•    Aversive racism, as the term implies, denotes a racism where the racist wants to put the greatest physical and social distance possible between himself/ herself and the victim. For example: aversive white racists would never dream of permitting African Americans to enter their homes, let alone cook their food or babysit their children. The logical conclusion of this kind of discrimination from the perspective of the victim is genocide. The European Jews were victims of aversive racism. In this country, wherever dominative racism disappeared it was replaced by aversive racism; consequently, to day it is aversive racism that is the most common form of racism. At the individual level, the desire by aversive racists for as much physical and social distance as possible between themselves and other races stems from the incorporation into their psyche, through early childhood socialization, at the minimum the triple racist stereotypes of dirt, sex and trust (mentioned above). As you can guess, laws can not really overcome this form of racism. Why? Because it is too pervasive and yet very subtle to the point where, sometimes, both the racist and the victim may not even be aware of its existence at a given moment. A classic example of the latter phenomenon, in this society, is the subconscious belief by almost ALL whites (jncluding, ironically, non-racist whites) that their whiteness entitles them to a place above everyone else, regardless of what aspect of society is under consideration: employment, housing, health, religion, culture, language, etc., etc. The only whites who do not suffer from this "white is best; white is right" psychological disease are those whites who are actively engaged in struggling with themselves to overcome this disease in order to become normal and mentally healthy humanbeings.

      •      Aversive racism is not a monopoly held only by whites in this society. Other groups can and do exhibit this form of racism too. For example: Jews against blacks; blacks against Jews; blacks againt Hispanics and Asians; Asians against blacks, etc.; etc. While you are reading this article I want you to stop for a moment and ask yourself this question: If I am alone in an elevator would I be uncomfortable if a person from group X enters it? (Substitute group X with whatever racial/ ethnic groups you encounter in your daily lives that you can think of.) If your answer is yes with respect to ANY group you are a racist. Not only that, but think about this: it means that you a potential candidate for recruitment by a racist organization like the NeoNazis (under appropriate circumstances). How do you think a minority, the Nazis, in Nazi Germany were able to convince the majority of Germans to murder millions upon millions of people within a short period of 5 to 6 years? They exploited the existing aversive racism toward Jews that most Germans and many other Europeans harbored. So, if you are one of those who becomes "uncomfortable," when you encounter in your daily life a person of another color then you need to seriously consider psychiatric treatment--because you are mentally sick!
      •    Institutional racism, in this country, is closely tied up with aversive racism in that this form of racism depends upon the operation of social institutions independently of racists and their victims coming into direct contact with each other. Institutional racism originates from a past where juridical racism was the order of the day. So, for example, when inner cities--where the majority of minorities live because of historically determined, racist residential segregation--are denied access to resources (ranging from decent schooling through adequate social amenities to jobs and employment), then that constitutes institutional racism. The most pernicious effects of institutional racism to day for minorities is their lack of adequate access to proper schooling and jobs.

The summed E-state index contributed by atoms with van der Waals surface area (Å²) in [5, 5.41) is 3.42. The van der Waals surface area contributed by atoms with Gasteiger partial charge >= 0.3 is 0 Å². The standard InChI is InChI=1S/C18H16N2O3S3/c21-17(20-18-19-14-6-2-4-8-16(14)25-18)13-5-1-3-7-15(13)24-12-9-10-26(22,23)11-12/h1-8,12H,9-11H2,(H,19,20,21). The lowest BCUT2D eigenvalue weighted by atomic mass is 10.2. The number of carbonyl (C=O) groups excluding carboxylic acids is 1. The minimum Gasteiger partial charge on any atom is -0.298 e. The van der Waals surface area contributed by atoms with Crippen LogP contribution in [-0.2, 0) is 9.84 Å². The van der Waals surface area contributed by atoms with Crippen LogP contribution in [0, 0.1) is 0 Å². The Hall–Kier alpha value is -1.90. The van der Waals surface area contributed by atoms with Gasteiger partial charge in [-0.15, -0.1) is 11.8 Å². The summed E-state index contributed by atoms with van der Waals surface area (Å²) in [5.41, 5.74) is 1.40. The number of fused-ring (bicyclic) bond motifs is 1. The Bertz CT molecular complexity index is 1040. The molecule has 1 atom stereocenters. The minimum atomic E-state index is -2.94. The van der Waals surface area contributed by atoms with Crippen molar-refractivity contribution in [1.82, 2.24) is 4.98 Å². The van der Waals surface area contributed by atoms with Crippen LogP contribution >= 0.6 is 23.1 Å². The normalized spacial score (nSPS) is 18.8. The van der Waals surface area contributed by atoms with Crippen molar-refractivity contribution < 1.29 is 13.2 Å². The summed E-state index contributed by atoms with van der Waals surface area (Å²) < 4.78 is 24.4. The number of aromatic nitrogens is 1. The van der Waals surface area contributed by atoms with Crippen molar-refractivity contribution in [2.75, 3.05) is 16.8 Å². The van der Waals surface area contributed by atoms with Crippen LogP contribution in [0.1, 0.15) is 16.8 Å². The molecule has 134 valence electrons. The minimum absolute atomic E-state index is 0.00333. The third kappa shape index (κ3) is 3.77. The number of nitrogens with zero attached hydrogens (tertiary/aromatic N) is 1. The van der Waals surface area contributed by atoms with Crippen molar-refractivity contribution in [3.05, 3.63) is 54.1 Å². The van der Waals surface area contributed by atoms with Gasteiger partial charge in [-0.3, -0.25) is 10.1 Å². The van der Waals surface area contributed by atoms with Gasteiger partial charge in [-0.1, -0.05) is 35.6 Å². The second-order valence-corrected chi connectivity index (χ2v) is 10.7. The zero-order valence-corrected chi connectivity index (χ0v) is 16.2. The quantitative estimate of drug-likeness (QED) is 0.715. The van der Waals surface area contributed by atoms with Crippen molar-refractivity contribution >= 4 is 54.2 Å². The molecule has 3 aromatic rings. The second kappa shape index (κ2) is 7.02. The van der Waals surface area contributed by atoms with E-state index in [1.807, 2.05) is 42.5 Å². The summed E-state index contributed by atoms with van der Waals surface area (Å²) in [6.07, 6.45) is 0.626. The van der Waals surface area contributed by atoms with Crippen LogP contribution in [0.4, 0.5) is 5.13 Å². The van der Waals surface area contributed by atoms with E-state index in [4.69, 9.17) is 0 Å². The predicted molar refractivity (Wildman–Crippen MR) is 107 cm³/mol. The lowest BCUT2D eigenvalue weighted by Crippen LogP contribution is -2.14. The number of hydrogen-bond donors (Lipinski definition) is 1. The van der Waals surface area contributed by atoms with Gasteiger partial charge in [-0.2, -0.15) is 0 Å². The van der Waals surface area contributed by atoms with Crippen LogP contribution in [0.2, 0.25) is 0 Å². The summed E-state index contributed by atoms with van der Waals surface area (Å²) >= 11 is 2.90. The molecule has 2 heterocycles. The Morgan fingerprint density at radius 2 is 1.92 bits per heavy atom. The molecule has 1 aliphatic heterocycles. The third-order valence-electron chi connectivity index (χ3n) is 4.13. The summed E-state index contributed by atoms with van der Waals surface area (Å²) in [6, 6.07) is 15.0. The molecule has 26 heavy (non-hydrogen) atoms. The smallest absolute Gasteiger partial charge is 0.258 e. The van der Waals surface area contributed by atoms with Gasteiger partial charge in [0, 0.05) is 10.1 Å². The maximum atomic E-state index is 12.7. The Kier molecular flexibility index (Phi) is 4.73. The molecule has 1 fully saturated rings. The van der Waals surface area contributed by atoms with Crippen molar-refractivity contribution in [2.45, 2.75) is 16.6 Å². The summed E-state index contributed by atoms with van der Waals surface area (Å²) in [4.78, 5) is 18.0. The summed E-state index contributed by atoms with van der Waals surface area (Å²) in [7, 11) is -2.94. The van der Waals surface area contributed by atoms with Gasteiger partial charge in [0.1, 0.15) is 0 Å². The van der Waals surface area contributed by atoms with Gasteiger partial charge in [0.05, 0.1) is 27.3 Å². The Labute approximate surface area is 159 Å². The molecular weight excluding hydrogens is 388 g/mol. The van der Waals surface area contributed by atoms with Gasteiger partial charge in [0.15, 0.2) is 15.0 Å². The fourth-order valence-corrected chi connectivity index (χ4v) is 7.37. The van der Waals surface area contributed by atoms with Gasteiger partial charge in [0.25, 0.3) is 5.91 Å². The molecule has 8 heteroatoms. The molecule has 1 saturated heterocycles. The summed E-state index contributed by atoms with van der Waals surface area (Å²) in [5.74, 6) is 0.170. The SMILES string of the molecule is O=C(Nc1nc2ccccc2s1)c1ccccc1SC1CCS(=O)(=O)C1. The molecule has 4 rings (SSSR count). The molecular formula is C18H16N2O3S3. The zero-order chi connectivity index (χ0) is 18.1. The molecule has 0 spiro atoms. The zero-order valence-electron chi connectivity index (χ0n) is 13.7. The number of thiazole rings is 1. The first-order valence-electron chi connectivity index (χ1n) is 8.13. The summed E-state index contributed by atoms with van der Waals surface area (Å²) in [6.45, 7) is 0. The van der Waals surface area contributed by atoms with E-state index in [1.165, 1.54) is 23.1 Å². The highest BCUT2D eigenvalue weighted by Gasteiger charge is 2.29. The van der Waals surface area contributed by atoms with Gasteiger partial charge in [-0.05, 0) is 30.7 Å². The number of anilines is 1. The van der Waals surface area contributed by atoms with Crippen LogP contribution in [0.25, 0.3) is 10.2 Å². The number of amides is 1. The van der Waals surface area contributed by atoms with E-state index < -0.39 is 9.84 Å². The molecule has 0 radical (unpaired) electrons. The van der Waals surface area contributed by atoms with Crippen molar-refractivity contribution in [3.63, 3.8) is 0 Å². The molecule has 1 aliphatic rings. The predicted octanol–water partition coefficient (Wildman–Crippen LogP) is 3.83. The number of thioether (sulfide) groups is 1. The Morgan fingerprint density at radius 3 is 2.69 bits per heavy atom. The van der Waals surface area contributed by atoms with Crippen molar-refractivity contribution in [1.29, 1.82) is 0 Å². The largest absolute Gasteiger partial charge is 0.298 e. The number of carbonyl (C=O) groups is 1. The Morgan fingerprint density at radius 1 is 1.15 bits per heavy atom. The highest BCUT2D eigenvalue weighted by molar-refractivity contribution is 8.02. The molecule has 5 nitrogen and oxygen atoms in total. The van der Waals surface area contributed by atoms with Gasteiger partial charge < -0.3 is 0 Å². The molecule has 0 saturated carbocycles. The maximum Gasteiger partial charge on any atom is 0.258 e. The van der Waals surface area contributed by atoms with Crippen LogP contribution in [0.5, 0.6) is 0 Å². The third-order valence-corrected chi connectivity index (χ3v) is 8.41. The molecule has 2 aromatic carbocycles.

•    Juridical racism, in this country, is closely tied up with dominative racism because it was racism that was instituted through law in order to exploit African Americans and other minorities directly. The slave codes and the Jim Crow laws are classic examples of laws that established a juridical racist society in the South.
       4. The role of racist ideologies in societies such as this one is that it assists the capitalist classes in doing three things (though this does not necessarily mean it is capitalists who create racism):
      • (a) Achieve political and economic stability by using racial/ethnic minorities as scapegoats for the severe problems that the activities of the capitalist classes as a whole produce: unemployment, falling standards of living, environmental destruction, scarcity of resources, etc. Racism helps to deflect resistance and rebellion away from the capitalist class and the capitalist system. (Note: in the absence of race, other ideologies of oppression become salient: sexism, classism, etc.)
      • (b) Permit the direct exploitation of victims through measures such as low wages, dispossession of their lands, enslavement, etc.
      • (c) Allow them to sow division among the working classes so that they can keep each other in check in their struggles with the capitalist classes. A classic example is the use of African Americans and other minorities to break up labor strikes of Euro-American workers. Historically, and up to the present, racism has been one of the most important tools used in this country to buy the allegiance of white workers by capitalists. By allowing white workers to exchange their whiteness for a few privileges, the capitalist classes have kept all working classes from demanding a fundamental change to the entire political and economic system for the benefit of all. Racism creates an us and them mentality, whereas genuine progress in a society is only possible under conditions of cooperation and mutual respect.